On to short, and Michael Young:

Team

Runs Created

NYY

111

BAL

102

TEX

99

DET

95

CLE

87

LAA

87

SEA

72

TB

71

BOS

64

OAK

63

MIN

63

CHW

60

KC

56

TOR

47

Best position on the team, but as I’ve stated before, he’s only going to get worse as he ages. Still, he has enough room to decline and still be useful to the team. He’ll probably be above average for the position for the next couple of years, which is hopefully the point by which he will have been traded, when his whining about contending reaches fever pitch.

Left was a sore spot:

Team

Runs Created

NYY

118

BOS

114

SEA

113

LAA

109

TB

108

OAK

96

TEX

89

TOR

84

CLE

77

CHW

75

DET

68

MIN

67

KC

64

BAL

58

But it wasn’t as sore as they seemed to think. Right in the middle of things. Given the number of players who trundled through, they were not as badly served as Ron Washington’s comments made out, when he seemed to dismiss all the outfielders at the end of the year, and suggest someone new be brought in. It’s probably going to be Murphy and Byrd out there in 2008 most of the time, can they continue their success? And for center:

Team

Runs Created

DET

128

SEA

111

CLE

109

MIN

105

TEX

94

TB

90

NYY

85

LAA

80

KC

79

BOS

79

TOR

78

BAL

78

OAK

77

CHW

62

In 2008 Milton Bradley will be getting the call here. Can he do a Lofton job for us? Once again, surprisingly high in the charts despite the mixing and matching of players, so looking for Bradley to provide a much bigger boost is not necessarily the best of tacks to make. Over in right, a position which contained the true MVP:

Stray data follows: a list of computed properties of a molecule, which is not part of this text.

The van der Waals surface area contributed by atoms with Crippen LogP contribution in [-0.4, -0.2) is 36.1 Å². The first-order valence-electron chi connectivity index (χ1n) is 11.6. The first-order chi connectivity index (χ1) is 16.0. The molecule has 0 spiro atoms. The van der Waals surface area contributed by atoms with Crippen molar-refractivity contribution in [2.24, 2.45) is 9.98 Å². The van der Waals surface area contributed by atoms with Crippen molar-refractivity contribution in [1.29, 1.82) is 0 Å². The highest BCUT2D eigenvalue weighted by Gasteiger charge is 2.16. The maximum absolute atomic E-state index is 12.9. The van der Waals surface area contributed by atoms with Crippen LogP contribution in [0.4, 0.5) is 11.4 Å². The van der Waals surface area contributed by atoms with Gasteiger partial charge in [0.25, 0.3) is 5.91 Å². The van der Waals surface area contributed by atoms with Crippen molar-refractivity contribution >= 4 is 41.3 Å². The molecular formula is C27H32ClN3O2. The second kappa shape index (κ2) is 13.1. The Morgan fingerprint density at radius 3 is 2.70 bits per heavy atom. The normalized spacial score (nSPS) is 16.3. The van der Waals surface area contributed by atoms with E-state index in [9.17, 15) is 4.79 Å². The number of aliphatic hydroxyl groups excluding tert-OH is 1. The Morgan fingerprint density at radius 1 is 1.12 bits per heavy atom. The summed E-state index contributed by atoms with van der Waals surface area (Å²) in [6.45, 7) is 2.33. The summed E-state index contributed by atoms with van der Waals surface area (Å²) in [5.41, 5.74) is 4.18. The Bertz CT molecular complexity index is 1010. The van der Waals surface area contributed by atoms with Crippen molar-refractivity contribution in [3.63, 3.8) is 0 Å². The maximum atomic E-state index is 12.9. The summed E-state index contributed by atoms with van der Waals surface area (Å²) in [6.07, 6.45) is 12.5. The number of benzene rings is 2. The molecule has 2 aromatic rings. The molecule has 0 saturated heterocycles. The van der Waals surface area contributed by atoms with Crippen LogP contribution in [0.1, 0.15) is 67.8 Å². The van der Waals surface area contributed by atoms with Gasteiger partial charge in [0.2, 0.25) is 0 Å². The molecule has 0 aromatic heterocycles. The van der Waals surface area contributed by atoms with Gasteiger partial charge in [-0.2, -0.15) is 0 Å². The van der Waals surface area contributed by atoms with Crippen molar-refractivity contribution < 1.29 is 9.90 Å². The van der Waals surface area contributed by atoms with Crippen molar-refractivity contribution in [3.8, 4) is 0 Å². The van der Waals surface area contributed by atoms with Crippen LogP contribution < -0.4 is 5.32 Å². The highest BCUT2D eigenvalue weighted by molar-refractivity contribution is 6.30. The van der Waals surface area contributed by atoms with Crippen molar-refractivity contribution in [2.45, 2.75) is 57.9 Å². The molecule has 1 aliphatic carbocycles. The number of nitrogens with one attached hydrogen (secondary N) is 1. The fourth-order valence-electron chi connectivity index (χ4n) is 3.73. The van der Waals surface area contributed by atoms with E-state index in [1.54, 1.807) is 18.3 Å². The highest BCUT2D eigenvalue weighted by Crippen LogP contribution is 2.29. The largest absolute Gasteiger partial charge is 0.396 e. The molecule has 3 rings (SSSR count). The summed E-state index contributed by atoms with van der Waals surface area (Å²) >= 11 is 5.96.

Team

Runs Created

DET

169

TOR

117

LAA

113

BAL

112

SEA

103

NYY

103

OAK

102

CHW

98

KC

95

BOS

93

MIN

88

TEX

87

CLE

85

TB

85

Gone are the days of Juan Gone. The guys that filled this spot were actually only bad compared to other right fielders. Put them in most other positions and we’d have been happy with their performances. Of course, they’re right fielders, so we’re not happy. Much room for improvement here. Maybe the better move would be for the Rangers to put Bradley in right, and let Murphy and Byrd occupy the other two slots in the outfield. That would probably give the best chance for all three spots to improve.

Finally, the DH:

Team

Runs Created

BOS

154

CHW

108

TOR

102

DET

99

CLE

98

OAK

96

TEX

96

SEA

85

NYY

84

MIN

75

BAL

75

KC

73

LAA

72

TB

70

Maybe Sosa was more effective than he appeared to be?  I still believe that a full-time Botts would produce as well or better than Sosa, and should be given a chance.

So, of all positions, first and right were the weakest points.  And right now, those are positions the Rangers haven’t done much with.  Oh, they got Shelton for first, but how much of Teixeira can he replace?  Especially if they are filling in with Catalanotto et al?  In right, nothing has happened yet.  The other positions, they will all shake themselves out in the end.  Some will get better, some will get worse, but they should be okay.  Like I said at the start, it’s not the hitting we have to worry about.  Anyway, there’s two years until it’s time to contend, plenty of time to fill the holes and improve the positions they need to.